The growing share of the covered bonds in the Bond market attracts lot of attention towards them. The covered bonds were primarily issued in Germany and Denmark until mid-1990s. With the introduction of covered bond legislation in more countries, especially in the EU and now the Asian countries, the market has grown considerably.
For wealth managers who are interested in investing in safe assets covered bonds provide an excellent opportunity. Covered bonds are quite similar to the regular bonds with added layer of protection. The bonds are covered by cash flows generated from a pool of assets called "cover pool" which are provided as collateral to the claims of the bondholders. Unlike the asset backed securities or mortgage backed securities, covered bonds lie on the balance sheet and similar to any other bond issued by the borrower. With the difference being that the bond is secured against the cash flows of the collateral asset. The bonds have double safety, as it is an obligation to the issuer as well has a dedicated asset pool for claims.
Unlike the corporate bonds, which are generally secured against the assets of the issuer, the investor might have to take a haircut if the issuer goes bankrupt. However, in case of covered bonds, the investors have access to the cover pool even after the issuer goes bankrupt and gets interest and principal from the cash flows of the cover pool. The issuer has to ensure that the asset pool collateral covers the claims of bondholders at all times. Because of such ongoing-obligation and bankruptcy-remoteness the bonds are rated better and trade at yields lower than the senior or unsecured bonds.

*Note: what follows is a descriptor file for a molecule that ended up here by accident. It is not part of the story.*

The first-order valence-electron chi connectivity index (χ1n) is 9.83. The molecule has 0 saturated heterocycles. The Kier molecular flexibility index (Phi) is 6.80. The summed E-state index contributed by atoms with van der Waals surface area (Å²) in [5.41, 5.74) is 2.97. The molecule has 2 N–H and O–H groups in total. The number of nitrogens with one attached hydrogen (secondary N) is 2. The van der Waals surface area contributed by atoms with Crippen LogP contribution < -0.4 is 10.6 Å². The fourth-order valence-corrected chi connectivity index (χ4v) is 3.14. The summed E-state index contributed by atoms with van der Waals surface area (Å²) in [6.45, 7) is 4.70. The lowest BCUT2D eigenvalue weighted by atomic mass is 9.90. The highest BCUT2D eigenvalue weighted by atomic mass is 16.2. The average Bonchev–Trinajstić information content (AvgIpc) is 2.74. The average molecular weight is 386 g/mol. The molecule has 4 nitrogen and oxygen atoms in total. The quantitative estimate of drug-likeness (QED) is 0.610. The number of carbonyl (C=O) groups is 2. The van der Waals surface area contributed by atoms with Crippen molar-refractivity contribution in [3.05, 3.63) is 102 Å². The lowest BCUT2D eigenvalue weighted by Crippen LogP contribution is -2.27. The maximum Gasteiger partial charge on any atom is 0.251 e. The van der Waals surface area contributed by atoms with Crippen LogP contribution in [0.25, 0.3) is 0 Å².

The covered bonds are the regarded safe due to its inherent features. EU directives require the bonds to have certain features in them to be considered as covered bonds. Among other things, the bonds must be issued by credit institution, the asset pool to be eligible as per law and the cash flows from the asset pool must provide enough collateral to cover bondholders' claims throughout the whole term of these bonds. Also bond holders must have priority of claim over the asset pool in case of bankruptcy of the issuer.
The covered bonds are governed by general law, however in certain countries they are governed by the specific legal framework and have legal binding regulations of a public supervisory authority. In such special-law based frameworks, the issuer is required to obtain a license to issue covered bonds, which is generally issued by the designated public authority.
The EU directives have allowed UCITS funds to invest up to 25% of their funds in a single borrower covered bonds and also allows the insurance companies to invest up to 40% in covered bonds by same issuer. Apart from this the covered bonds also enjoy certain privileged risk weightings in assessing the capital adequacy of banks invested in covered bonds. Canada and Australia have successfully tapped the covered bond market in a very short span of time. Asian countries also have been taking keen interest in covered bonds, with some of them making necessary legislation changes. Latest in the news was South Korea trying to set up legal framework for covered bonds.
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Chirag Sharma is Digital Marketing Consultant in SJ Seymour group headquartered in Hong Kong. SJS Markets provides research, advisory, execution services and private Wealth Management Solutions. http://www.research.sjs-group.com